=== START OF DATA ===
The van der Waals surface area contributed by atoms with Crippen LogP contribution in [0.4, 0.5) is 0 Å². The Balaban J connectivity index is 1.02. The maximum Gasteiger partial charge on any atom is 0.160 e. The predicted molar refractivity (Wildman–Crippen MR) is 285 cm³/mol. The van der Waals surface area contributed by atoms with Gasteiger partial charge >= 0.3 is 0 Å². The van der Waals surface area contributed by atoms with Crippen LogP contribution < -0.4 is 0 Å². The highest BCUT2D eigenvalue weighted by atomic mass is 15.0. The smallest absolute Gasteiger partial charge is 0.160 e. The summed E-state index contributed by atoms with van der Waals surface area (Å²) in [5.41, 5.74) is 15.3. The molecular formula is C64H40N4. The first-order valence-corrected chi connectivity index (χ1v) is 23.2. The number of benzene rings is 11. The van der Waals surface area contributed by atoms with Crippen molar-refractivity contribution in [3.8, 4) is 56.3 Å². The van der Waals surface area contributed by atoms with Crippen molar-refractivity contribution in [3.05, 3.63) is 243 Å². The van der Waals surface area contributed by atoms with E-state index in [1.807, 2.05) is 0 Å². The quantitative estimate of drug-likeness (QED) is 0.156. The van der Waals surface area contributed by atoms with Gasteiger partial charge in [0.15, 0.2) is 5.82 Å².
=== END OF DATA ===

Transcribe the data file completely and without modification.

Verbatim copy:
The van der Waals surface area contributed by atoms with Crippen LogP contribution in [0.4, 0.5) is 0 Å². The Balaban J connectivity index is 1.02. The maximum Gasteiger partial charge on any atom is 0.160 e. The predicted molar refractivity (Wildman–Crippen MR) is 285 cm³/mol. The van der Waals surface area contributed by atoms with Gasteiger partial charge >= 0.3 is 0 Å². The van der Waals surface area contributed by atoms with Crippen LogP contribution < -0.4 is 0 Å². The highest BCUT2D eigenvalue weighted by atomic mass is 15.0. The smallest absolute Gasteiger partial charge is 0.160 e. The summed E-state index contributed by atoms with van der Waals surface area (Å²) in [5.41, 5.74) is 15.3. The molecular formula is C64H40N4. The first-order valence-corrected chi connectivity index (χ1v) is 23.2. The number of benzene rings is 11. The van der Waals surface area contributed by atoms with Crippen molar-refractivity contribution in [3.8, 4) is 56.3 Å². The van der Waals surface area contributed by atoms with Crippen molar-refractivity contribution in [3.05, 3.63) is 243 Å². The van der Waals surface area contributed by atoms with E-state index in [1.807, 2.05) is 0 Å². The quantitative estimate of drug-likeness (QED) is 0.156. The van der Waals surface area contributed by atoms with Gasteiger partial charge in [0.15, 0.2) is 5.82 Å².